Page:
“Can you get a gun?” asked Tony, then 16.
He and two friends had run out of drug money. To get it, they robbed seven convenience stores with a sawed-off double-barrel shotgun. “We just wanted play money,” remembers Tony.
At the seventh store, the cashier reached for the phone. The boy wielding the shotgun fired, and the clerk went down, a red stain blooming on his flank.
How had it come to this?
When small, Tony was raised by his Catholic grandparents in Chicago, and at the church of a believing aunt, he remembers reciting John 3:16 before the congregation.
But when he turned eight, his father, who lived in Dallas, brought Tony to live there. Tony resented the change—and his father’s battle with alcohol. He started failing school and fighting.
“Every week,” remembers Tony, “I had to bring a note home explaining my bad behavior. . . But it didn’t seem to deter me.”
Tony stole to fund his spiraling drug addiction, and he ran away to avoid the consequences. Whenever he ran, his father patrolled the streets all night in search of him. Tony failed to recognize his father’s love at the time, but now he recognizes that “my father never gave up on me.”
After he was arrested for the convenience store robberies, Tony was released to his father’s custody pending trial. Before long he ran again, hiding from both his father and the police.
On February 1, 1989, Tony was apprehended fleeing from a stolen vehicle. He was certified to stand trial as an adult and sentenced to 25 years.
When Lightning Strikes
By then, whatever faith Tony possessed had dwindled to a faint memory of brimstone and catechisms.
“I was 16 going on 17,” he says, “and I wasn’t going to be nobody’s fool.”
Prison only honed his criminality; after 10 years of incarceration, he lasted four months on his first parole. Tony returned to a hole that no light penetrated—until lightning struck.
Tony’s pregnant Aunt Tina was hit by a lightning bolt. Though she survived, doctors recommended terminating her pregnancy. Tony’s Aunt Margie offered God her life if He spared Tina’s child. When Tina delivered a healthy boy, Margie surrendered her life to Christ.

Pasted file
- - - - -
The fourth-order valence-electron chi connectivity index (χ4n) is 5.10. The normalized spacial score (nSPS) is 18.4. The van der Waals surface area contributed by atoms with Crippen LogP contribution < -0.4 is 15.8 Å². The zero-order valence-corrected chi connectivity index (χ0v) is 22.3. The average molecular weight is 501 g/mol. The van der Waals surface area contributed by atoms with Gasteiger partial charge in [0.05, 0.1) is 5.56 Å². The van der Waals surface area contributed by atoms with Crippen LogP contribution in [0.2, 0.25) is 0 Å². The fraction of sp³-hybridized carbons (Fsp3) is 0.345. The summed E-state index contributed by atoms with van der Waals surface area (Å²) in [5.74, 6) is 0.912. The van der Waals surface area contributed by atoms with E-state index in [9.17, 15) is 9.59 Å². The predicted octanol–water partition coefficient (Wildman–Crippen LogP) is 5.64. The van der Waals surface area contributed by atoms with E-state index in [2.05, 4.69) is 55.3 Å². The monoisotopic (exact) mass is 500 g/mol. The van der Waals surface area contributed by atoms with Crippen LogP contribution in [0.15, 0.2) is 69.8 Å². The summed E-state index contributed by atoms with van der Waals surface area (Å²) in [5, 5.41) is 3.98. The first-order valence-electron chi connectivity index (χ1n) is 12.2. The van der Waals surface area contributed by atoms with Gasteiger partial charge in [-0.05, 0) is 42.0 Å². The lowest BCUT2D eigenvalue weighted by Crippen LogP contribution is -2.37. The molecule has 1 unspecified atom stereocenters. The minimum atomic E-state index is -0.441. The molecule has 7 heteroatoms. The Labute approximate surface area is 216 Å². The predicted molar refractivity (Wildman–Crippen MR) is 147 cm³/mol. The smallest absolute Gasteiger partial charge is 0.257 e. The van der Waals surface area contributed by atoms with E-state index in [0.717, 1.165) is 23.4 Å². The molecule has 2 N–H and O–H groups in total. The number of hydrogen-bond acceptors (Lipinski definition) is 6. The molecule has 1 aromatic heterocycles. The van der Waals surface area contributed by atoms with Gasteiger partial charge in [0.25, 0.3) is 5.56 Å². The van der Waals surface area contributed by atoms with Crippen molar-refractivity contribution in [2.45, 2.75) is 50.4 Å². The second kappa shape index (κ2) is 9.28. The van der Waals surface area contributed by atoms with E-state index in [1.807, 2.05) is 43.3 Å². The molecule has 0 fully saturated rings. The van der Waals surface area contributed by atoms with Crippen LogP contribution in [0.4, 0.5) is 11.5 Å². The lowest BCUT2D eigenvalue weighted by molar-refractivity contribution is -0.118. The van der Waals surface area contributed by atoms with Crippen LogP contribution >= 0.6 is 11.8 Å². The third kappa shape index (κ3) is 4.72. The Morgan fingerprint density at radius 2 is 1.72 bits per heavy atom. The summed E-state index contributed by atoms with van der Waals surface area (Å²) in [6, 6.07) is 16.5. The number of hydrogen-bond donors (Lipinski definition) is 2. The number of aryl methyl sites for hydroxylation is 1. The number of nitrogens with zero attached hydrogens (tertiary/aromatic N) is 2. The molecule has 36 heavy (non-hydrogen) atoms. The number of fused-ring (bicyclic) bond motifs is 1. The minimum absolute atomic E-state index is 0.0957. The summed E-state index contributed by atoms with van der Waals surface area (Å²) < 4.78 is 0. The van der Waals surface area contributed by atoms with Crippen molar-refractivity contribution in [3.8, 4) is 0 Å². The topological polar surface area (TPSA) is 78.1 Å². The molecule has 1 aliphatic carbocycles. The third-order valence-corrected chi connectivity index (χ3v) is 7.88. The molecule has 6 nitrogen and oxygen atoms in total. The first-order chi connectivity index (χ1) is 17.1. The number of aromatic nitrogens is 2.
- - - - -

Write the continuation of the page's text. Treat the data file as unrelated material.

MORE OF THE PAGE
Margie and her husband, Mark, began to visit Tony. He scoffed at their mention of a caring God, but their own compassion bewildered him.
“Don’t worry about me,” he assured them. “This is my world.”
They wept for the nephew who could imagine no life but prison, but eventually, their perseverance bore fruit.
“God started giving me a soft heart,” says Tony.
He began to pray before parole hearings. When denied, he would give up on God again. But God never gave up on him.
In 2006 Tony reviewed his note card with scripted statements to impress the interviewer at yet another parole hearing. But something made him throw it away; for the first time, he approached God without conditions.
“I’m tired of the games,” he confessed. “If I serve the rest of my term, that’s fine. I want to know the power that’s behind the people who come into prison to visit me. Just help me.”
Tony was shocked when he was offered parole and his choice of reentry programs: nine months of drug rehab or 18 months in the InnerChange Freedom Initiative® (IFI), a reentry program developed by Prison Fellowship and based on the life and teachings of Jesus.
Though tempted by the shorter program, Tony remembered his request of God. Here was his chance to meet the Power behind his aunt. He asked to be sent to IFI.
“God Never Turns His Back.”
“He was just a different person,” marvels Margie, remembering the first time she visited Tony in IFI. On the four-hour drive back home, Margie and Mark wept tears of gratitude.
Tony grew to know God in IFI’s structured, values-centered environment. He also learned to release the pain of his childhood and to understand the consequences of his own choices. And when his business plan won at an IFI business fair, “it amazed me, and it gave me a new viewpoint of my capabilities.”
After his release Tony continued IFI’s post-prison phase. After a difficult job hunt, he finally found employment with Artifex Technology and was promoted to project manager. “I would trust him with anything,” says Artifex owner Jacob Cervantes.
Tony also married Annie Cervantes, a relative of Jacob, and became an instant father to her 11-year-old, Nathan, soon followed by baby Giovanni.
Giovanni’s birth left an awestruck Tony determined to make it on the outside. “Two nights ago,” says the dad, “I was holding Giovanni and the thought crossed my mind if there was a way I could earn some fast money. But he was just looking at me . . . and I realized that my son will look to me as the example.” For his own example, Tony can look to his father, about to celebrate eight years of sobriety. They talk daily.
Tony “understands what life is now,” says his father. Someday Tony wants to use his life to help other ex-prisoners, but for now he serves and loves his family. Despite some transitional struggles, Annie says he’s doing “excellent.”
Day by day, he looks to God for strength because, no matter how far Tony ran in the past, “God never turns His back.”
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